Don't forget what the H stands for.


Thanks, a very interesting link and procedure.

I will try to follow-up on this.

I had always just used JPGs previously as I wasn't trying to quantify, but more or less see that there was an exposure difference.  I will see what I can do with DNGs as well.
Question though, is the DNG output from the SX10 true RAW (unprocessed)?

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Offline fe50

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Question though, is the DNG output from the SX10 true RAW (unprocessed)?

Yes.
All CHDK RAW files are direct sensor data dumps; a CHDK DNG is just such a RAW data file with an additional DNG meta data header - the image data is the same as in the RAW file.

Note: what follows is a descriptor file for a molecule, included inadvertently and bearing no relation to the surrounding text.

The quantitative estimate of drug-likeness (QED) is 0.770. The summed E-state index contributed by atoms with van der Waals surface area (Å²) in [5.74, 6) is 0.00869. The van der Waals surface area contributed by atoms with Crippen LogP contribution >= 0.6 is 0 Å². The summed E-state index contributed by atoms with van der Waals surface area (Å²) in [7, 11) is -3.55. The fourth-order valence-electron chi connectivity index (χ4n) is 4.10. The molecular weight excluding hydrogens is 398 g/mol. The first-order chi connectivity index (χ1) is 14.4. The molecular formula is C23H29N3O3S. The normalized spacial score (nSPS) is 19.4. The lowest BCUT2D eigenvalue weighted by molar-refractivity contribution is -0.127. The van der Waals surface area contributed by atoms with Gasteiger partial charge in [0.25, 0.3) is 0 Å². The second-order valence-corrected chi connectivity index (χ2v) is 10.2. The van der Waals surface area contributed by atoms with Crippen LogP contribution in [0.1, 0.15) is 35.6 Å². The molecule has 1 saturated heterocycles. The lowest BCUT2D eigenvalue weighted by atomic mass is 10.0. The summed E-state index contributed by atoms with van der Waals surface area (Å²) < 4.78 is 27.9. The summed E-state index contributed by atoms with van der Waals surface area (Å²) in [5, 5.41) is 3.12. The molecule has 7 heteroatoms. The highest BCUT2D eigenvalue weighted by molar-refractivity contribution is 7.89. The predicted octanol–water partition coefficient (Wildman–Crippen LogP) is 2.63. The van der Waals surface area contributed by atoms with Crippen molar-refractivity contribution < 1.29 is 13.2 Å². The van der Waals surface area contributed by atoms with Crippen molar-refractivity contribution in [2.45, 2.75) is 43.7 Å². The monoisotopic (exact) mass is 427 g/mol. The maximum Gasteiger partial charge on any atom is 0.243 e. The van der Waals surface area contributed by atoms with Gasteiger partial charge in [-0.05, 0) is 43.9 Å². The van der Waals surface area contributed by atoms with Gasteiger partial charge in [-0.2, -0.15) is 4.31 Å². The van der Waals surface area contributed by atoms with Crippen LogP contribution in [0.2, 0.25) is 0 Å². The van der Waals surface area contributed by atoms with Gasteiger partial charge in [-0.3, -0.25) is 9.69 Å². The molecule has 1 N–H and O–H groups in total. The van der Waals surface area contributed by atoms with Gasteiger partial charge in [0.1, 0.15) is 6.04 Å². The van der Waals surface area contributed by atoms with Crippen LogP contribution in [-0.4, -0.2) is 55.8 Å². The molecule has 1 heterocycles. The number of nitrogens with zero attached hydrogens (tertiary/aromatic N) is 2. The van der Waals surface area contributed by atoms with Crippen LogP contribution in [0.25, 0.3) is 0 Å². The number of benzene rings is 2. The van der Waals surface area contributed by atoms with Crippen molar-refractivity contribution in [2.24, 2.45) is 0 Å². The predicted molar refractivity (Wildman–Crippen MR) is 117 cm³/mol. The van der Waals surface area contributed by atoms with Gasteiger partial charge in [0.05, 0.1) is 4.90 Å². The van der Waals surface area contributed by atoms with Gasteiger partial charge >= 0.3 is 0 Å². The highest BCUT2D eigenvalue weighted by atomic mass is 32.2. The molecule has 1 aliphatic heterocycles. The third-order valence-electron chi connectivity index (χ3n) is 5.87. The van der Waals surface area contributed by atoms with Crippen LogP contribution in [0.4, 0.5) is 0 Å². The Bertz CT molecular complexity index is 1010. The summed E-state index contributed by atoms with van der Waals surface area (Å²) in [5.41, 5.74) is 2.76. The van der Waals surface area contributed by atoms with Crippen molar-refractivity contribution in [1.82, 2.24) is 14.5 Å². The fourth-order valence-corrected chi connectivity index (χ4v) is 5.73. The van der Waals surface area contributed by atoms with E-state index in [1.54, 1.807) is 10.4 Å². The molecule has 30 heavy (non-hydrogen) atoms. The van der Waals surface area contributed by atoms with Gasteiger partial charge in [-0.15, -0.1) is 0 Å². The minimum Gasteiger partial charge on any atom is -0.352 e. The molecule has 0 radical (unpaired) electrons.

running it through your favorite 16 bit capable imaging tool.

I can open with ImageJ (if I give it the width and height) but not CS4.

Any idea how I open it CS4, is the CRW file extension a bad idea ?


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Offline reyalp

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Question though, is the DNG output from the SX10 true RAW (unprocessed)?

Yes.
All CHDK RAW files are direct sensor data dumps; a CHDK DNG is just such a RAW data file with an additional DNG meta data header - the image data is the same as in the RAW file.
This is true, the DNG contains the exact same raw data, but you should be aware that an imaging program may not show you the actual raw values. The DNG contains white balance information etc, and the program will be debayering it and doing who knows what else, so the values you see won't necessarily reflect the raw sensor values.